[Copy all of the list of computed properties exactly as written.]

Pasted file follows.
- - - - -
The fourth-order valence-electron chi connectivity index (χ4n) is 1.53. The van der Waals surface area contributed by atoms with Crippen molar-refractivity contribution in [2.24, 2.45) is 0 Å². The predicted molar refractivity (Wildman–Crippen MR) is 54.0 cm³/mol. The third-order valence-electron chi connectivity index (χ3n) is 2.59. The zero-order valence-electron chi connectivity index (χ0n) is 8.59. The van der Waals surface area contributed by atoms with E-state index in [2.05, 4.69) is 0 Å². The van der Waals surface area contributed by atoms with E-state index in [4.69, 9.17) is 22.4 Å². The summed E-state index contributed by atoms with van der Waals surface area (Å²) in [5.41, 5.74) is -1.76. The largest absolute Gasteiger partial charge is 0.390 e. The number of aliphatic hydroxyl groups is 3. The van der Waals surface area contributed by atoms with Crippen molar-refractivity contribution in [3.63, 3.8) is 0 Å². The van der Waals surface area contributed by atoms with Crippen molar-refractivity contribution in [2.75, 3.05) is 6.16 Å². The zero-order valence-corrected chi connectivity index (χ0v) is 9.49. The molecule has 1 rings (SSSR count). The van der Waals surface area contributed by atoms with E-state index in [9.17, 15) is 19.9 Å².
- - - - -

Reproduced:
The fourth-order valence-electron chi connectivity index (χ4n) is 1.53. The van der Waals surface area contributed by atoms with Crippen molar-refractivity contribution in [2.24, 2.45) is 0 Å². The predicted molar refractivity (Wildman–Crippen MR) is 54.0 cm³/mol. The third-order valence-electron chi connectivity index (χ3n) is 2.59. The zero-order valence-electron chi connectivity index (χ0n) is 8.59. The van der Waals surface area contributed by atoms with E-state index in [2.05, 4.69) is 0 Å². The van der Waals surface area contributed by atoms with E-state index in [4.69, 9.17) is 22.4 Å². The summed E-state index contributed by atoms with van der Waals surface area (Å²) in [5.41, 5.74) is -1.76. The largest absolute Gasteiger partial charge is 0.390 e. The number of aliphatic hydroxyl groups is 3. The van der Waals surface area contributed by atoms with Crippen molar-refractivity contribution in [3.63, 3.8) is 0 Å². The van der Waals surface area contributed by atoms with Crippen molar-refractivity contribution in [2.75, 3.05) is 6.16 Å². The zero-order valence-corrected chi connectivity index (χ0v) is 9.49. The molecule has 1 rings (SSSR count). The van der Waals surface area contributed by atoms with E-state index in [9.17, 15) is 19.9 Å².